Federal Programs

In order to receive federal financial aid, students must have a high school diploma or a General Education Development (GED) Certificate, and must not owe any refunds on Federal Pell Grant or other awards paid, or be in default on repayment of any student loan. All federal programs require the recipient to be enrolled as a regular student working toward a degree or certificate in an eligible program at the university, a U.S. citizen or eligible noncitizen, registered with the selective service if applicable, and not be convicted for the sale or possession of drugs. Students must make satisfactory academic progress to maintain eligibility for federal aid. Students on NU’s alert, warning and probation status (if reinstated) are eligible for federal and institutional aid. The maximum allowable period of time to receive financial aid is 12 full-time semesters. 

Before receiving payment, the students must sign a Statement of Educational Purpose and a Certification Statement on Overpayment and Default (both found on the FAFSA). Students enrolled in a program of study abroad approved for credit by Niagara University may be considered enrolled at Niagara University for purposes of applying for federal student aid. Students must have a valid Social Security number. 

All federal programs are contingent upon actual congressional appropriation. Students apply for the federal aid programs by submitting the Free Application for Federal Student Aid annually. It is recommended that you file electronically at  http://www.studentaid.gov. To electronically sign the FAFSA, parents and students can apply for a FSA User ID at studentaid.gov. Information about federal student aid is available at that website or by calling 800.433.3243. 

 

Federal Pell Grants

Application Procedures

The FAFSA is available on the web at www.fafsa.gov. Students must apply annually.

A student aid report (SAR) will be sent to the applicant. Based on the expected family contribution (EFC), the applicant’s award will be determined using the federal payment schedules. The amount of the award is credited to the student’s account.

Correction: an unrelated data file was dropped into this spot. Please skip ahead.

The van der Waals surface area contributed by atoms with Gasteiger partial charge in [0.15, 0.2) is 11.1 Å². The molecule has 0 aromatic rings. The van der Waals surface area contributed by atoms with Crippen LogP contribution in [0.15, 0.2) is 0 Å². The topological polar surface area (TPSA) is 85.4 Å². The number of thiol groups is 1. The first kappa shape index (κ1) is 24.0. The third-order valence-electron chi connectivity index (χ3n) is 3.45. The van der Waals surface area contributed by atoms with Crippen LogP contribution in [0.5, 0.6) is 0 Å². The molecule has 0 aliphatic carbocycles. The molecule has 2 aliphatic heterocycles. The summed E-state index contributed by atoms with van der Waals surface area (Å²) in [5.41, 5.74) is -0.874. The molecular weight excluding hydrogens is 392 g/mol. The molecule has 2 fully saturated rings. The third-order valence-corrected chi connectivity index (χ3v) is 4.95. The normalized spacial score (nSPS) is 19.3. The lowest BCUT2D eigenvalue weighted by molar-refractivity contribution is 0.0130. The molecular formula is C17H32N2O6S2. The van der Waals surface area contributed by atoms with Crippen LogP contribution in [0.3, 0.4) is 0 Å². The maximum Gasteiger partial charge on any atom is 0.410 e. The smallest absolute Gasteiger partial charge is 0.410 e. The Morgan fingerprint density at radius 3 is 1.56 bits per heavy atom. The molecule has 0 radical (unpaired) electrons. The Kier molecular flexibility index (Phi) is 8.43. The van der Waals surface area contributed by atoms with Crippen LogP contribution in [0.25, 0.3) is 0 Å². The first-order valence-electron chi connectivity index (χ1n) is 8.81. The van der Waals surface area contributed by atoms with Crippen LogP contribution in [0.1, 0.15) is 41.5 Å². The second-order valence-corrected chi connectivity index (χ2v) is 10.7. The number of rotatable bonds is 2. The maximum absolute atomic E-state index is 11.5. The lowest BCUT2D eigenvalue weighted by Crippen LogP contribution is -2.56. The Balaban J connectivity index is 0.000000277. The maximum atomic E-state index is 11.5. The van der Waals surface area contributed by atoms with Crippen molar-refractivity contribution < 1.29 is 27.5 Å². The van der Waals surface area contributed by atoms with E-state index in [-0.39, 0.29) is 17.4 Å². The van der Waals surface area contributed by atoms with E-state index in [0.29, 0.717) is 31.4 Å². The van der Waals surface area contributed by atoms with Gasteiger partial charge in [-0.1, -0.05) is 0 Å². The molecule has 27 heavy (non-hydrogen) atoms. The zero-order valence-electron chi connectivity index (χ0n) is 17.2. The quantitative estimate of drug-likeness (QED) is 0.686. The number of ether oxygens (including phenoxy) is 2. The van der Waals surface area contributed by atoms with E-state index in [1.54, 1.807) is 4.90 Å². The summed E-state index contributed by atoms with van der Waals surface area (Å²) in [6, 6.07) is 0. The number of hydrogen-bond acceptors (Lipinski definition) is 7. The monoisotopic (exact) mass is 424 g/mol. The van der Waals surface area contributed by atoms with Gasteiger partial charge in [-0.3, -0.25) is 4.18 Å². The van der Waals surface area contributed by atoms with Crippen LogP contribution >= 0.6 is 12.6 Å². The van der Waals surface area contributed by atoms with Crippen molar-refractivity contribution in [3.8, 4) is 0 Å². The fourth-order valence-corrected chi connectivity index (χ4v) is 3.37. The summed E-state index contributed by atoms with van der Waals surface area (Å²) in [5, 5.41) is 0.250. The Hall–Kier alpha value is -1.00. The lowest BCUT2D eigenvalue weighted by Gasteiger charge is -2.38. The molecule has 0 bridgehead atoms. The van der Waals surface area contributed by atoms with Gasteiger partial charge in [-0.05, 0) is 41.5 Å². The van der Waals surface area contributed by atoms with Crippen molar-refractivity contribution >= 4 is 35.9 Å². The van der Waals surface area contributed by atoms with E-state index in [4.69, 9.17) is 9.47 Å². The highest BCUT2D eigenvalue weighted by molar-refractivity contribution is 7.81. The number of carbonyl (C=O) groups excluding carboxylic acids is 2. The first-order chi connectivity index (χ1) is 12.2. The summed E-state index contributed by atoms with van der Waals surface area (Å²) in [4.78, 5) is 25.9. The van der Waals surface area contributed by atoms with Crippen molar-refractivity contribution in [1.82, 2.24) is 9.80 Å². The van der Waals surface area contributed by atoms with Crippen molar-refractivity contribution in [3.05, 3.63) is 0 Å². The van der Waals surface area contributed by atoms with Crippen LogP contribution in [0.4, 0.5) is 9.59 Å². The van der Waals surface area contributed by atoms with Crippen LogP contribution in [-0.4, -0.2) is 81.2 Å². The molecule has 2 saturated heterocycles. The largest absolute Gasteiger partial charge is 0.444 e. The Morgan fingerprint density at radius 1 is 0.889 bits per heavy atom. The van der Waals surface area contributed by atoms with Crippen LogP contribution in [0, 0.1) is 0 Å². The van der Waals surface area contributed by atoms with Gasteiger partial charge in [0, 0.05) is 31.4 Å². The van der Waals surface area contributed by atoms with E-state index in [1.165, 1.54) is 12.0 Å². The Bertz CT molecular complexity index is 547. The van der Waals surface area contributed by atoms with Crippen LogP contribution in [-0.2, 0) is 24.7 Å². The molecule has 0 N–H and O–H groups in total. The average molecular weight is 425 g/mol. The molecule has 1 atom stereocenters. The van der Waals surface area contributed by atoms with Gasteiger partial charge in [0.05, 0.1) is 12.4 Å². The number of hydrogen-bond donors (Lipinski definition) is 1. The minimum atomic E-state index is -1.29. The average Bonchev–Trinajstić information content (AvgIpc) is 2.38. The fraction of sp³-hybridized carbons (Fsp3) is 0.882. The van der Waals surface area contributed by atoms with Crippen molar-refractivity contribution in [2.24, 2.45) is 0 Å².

Method of Selection of Recipients and Allocation of Awards

The applicant must be enrolled as an undergraduate student who has not earned a bachelor’s degree. Eligibility limited to 12 semesters or its equivalent.

Eligibility is determined by a formula applied to all applicants. It is established and reviewed annually by the U.S. Congress. The EFC is calculated by this formula. Your SAR contains this number.

Award Schedule

Awards may range up to $6,895 (2022-2023). The amount of the award will be affected by costs of attendance and full- or part-time enrollment status. NU will recalculate a student’s Pell Grant for changes in enrollment status through the fifth week after the drop/add period each semester and through the eighth class of each term of summer enrollment. The Federal Pell Grant is not duplicative of state awards. 

A federal Pell Grant eligible student who would be eligible to have a Title IV credit balance (a Title IV credit balance occurs when the total amount of all Title IV federal funds credited exceeds the amount of tuition, fees, room and board) can, by the seventh day of a payment period, obtain a Campus Service Account credit through the Student Accounts Office or obtain a check through the Student Emergency Loan office to purchase books and supplies. The amount to be provided is the lesser of the anticipated credit balance or the amount the school determines the student needs. 

Federal Teacher Education Assistance for College and Higher Education (TEACH) Grant

Application Procedure

The FAFSA is available on the web at www.studentaid.gov. Students must apply annually.

Method of Selection of Recipients and Allocation of Awards

Students enrolled in program of study designated as TEACH Grant eligible. Eligible programs at NU are those that prepare a student to teach in a high-need field in a school serving low-income students. Applicants must also meet stringent academic requirements set by federal regulations.

Award Schedule

Awards may range up to $4,000. Recipients must sign an Agreement to Serve and Promise to Pay with the U.S. Department of Education.

If teaching service requirements are not fulfilled, a recipient must repay the grant as a Federal Direct Unsubsidized Loan, with interest accrued from date grant funds were first disbursed.

Federal Supplemental Educational Opportunity Grants (FSEOG)

Application Procedures

The FAFSA is available on the Web at www.studentaid.gov. The Niagara University financial aid office is responsible for determining who receives a Federal Supplemental Educational Opportunity Grant (FSEOG) and the amount.

Selection of Recipients and Allocation of Awards

The applicant must be:

  1. in exceptional financial need; and
  2. enrolled as an undergraduate student toward a first baccalaureate degree.